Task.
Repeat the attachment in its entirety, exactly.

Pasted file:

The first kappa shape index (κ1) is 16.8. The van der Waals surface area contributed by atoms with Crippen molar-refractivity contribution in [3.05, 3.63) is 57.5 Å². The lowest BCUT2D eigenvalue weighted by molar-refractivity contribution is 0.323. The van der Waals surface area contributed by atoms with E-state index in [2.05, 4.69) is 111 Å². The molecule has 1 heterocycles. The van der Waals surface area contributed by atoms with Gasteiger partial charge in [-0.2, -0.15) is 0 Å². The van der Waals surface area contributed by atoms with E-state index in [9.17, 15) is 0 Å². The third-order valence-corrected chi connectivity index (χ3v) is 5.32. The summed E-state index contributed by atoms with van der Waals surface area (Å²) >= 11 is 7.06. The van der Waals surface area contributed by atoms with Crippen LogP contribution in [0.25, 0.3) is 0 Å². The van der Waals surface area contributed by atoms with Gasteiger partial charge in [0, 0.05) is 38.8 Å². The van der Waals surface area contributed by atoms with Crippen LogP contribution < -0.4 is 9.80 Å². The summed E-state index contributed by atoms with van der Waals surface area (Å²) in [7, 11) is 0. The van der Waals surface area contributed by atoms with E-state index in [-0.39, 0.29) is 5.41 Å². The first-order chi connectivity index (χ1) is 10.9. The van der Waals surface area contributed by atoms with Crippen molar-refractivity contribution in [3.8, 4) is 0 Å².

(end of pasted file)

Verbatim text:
The first kappa shape index (κ1) is 16.8. The van der Waals surface area contributed by atoms with Crippen molar-refractivity contribution in [3.05, 3.63) is 57.5 Å². The lowest BCUT2D eigenvalue weighted by molar-refractivity contribution is 0.323. The van der Waals surface area contributed by atoms with E-state index in [2.05, 4.69) is 111 Å². The molecule has 1 heterocycles. The van der Waals surface area contributed by atoms with Gasteiger partial charge in [-0.2, -0.15) is 0 Å². The van der Waals surface area contributed by atoms with E-state index in [9.17, 15) is 0 Å². The third-order valence-corrected chi connectivity index (χ3v) is 5.32. The summed E-state index contributed by atoms with van der Waals surface area (Å²) >= 11 is 7.06. The van der Waals surface area contributed by atoms with Crippen LogP contribution in [0.25, 0.3) is 0 Å². The van der Waals surface area contributed by atoms with Gasteiger partial charge in [0, 0.05) is 38.8 Å². The van der Waals surface area contributed by atoms with Crippen LogP contribution < -0.4 is 9.80 Å². The summed E-state index contributed by atoms with van der Waals surface area (Å²) in [7, 11) is 0. The van der Waals surface area contributed by atoms with E-state index in [-0.39, 0.29) is 5.41 Å². The first-order chi connectivity index (χ1) is 10.9. The van der Waals surface area contributed by atoms with Crippen molar-refractivity contribution in [3.8, 4) is 0 Å².